Steins;Gate’s success nevertheless suggests there’s a whole other marketplace of players that, currently, just aren’t served by the meat-and-potatoes of the AAA industry - the shoot the man, drive the car, kick the ball end of things. It always strikes me, for example, that the Dead or Alive series is generally disapproved-of and mocked, but clearly sells well enough for new ones to be made.
“Yeah I remember speaking to Keith Stuart of the Guardian about Dead or Alive Xtreme 3 which was like all about sexy girls at a time when it was kind of generally frowned upon to have that kind of content, and it still is to a certain extent. But it is that idea that the kind of ‘manly-gun shooter style’ of games can become increasingly tiresome, and I don’t really play them. They’re just not colourful enough for me now, and they’re not whimsical enough for me.”
“I like that gentler, throwaway Sunday evening gaming rather than the ‘OK, I’m going to lock myself in and kill a load of shit.’ I find it a little breezier in outlook, I think, and regardless of what people think about the content of Dead or Alive, it is a very different proposition. You might think it’s shallow and boring if you want to look at it critically, and it kind of is, but it’s also nice and relaxing to just do nothing with some girls on a beach. I think that’s why people are so drawn to it, more than the sexy angle, it’s a really important aspect of it.”
PQube publishes a wide variety of games and it’s certainly not all anime waifus and bouncy drawings. Nevertheless that side of the Japanese industry is perhaps why there remains, in the west, a kind of stigma around certain kinds of games - that they’re not ‘real’ games, because they don’t fit our categories, or maybe there's an element of culture clash.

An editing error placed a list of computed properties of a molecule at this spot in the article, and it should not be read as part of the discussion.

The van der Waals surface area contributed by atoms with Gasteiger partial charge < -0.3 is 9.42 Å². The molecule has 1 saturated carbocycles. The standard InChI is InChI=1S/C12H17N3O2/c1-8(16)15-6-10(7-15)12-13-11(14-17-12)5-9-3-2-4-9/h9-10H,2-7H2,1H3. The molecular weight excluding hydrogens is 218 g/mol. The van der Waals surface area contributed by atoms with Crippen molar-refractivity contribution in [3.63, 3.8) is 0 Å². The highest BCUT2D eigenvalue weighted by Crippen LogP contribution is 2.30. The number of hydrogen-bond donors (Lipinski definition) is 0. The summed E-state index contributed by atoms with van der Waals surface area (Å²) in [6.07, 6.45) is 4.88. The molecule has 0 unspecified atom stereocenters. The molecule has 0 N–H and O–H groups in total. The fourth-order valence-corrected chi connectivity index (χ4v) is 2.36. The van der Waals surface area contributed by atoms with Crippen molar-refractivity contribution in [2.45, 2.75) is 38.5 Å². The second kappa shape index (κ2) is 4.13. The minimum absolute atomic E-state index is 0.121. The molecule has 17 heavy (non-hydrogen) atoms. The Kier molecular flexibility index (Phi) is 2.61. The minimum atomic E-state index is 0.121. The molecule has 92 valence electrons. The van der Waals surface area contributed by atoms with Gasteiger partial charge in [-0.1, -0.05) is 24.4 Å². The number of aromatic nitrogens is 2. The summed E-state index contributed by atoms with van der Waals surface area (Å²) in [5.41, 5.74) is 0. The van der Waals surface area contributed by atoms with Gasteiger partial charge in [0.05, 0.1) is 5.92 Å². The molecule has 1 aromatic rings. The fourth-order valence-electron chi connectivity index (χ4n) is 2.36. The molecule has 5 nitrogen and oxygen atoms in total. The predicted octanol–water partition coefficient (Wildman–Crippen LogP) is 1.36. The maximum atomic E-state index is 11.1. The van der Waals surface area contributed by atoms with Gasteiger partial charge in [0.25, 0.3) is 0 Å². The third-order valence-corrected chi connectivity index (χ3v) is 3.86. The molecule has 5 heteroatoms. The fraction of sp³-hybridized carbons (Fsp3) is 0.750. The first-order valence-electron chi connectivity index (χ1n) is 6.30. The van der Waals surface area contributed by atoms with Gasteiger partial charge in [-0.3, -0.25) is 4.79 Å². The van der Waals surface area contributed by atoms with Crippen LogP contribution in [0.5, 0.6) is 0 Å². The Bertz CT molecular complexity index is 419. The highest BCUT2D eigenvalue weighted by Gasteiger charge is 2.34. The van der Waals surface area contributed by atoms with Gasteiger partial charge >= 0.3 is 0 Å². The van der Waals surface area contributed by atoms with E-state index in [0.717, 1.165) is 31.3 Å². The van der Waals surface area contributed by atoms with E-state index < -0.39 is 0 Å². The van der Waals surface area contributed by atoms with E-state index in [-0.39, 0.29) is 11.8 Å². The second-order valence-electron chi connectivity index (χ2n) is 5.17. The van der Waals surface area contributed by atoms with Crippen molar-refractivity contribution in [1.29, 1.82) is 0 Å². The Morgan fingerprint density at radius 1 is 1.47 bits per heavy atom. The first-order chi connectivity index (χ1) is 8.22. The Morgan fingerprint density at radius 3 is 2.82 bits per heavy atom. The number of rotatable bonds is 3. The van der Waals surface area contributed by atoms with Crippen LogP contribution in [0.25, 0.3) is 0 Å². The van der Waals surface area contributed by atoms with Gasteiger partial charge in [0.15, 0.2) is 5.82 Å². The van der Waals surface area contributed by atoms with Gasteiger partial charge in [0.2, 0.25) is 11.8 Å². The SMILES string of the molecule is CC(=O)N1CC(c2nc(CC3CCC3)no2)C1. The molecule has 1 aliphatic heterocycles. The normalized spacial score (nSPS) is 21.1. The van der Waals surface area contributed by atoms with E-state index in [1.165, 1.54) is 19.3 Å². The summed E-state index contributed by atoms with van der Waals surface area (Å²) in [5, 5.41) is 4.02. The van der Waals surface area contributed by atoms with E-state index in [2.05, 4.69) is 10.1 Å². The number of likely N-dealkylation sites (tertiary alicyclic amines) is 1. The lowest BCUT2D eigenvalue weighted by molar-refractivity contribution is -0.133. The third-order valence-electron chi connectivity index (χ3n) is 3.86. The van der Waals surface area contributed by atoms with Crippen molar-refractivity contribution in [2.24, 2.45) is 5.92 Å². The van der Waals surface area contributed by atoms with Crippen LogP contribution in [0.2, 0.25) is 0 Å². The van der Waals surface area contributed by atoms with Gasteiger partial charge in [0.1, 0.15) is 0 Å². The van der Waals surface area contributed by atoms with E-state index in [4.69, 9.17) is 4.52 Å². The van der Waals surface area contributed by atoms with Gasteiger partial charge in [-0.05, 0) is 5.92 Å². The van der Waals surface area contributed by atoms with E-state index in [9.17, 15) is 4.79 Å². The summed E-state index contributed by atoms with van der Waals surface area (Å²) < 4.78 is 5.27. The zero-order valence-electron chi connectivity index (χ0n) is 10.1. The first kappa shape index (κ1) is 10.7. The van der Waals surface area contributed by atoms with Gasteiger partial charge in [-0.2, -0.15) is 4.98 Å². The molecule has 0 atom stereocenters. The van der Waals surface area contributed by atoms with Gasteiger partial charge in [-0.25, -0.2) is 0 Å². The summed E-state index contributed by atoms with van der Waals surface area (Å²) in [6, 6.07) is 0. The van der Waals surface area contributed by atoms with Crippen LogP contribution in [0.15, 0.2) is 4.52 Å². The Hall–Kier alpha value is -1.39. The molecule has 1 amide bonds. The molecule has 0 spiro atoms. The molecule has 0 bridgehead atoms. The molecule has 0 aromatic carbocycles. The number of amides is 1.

“Yeah, I think there is a, like you say, a stigma. So if PlayStation take one of our trailers, for example, and they post it on PlayStation’s own YouTube channel, which gives us fantastic visibility - it’s a good ecosystem to see what the world at large thinks of your product. Some people will go ‘Oh I’ve waited for this for so long…’ but they’re in the minority. Most of the comments are like ‘What is this weeaboo shit?’ The fans really love our content and it gives you unrealistic expectations – when you’re reading tweets from people saying how great you are all the time, you forget actually lots in the wider world just don’t understand it.”
To look at the future, where are PQube’s games going in terms of genre and platform - and what trends does Evans see at that medium scale in the Japanese industry? How long a life can something like the Vita have for even a specialist publisher?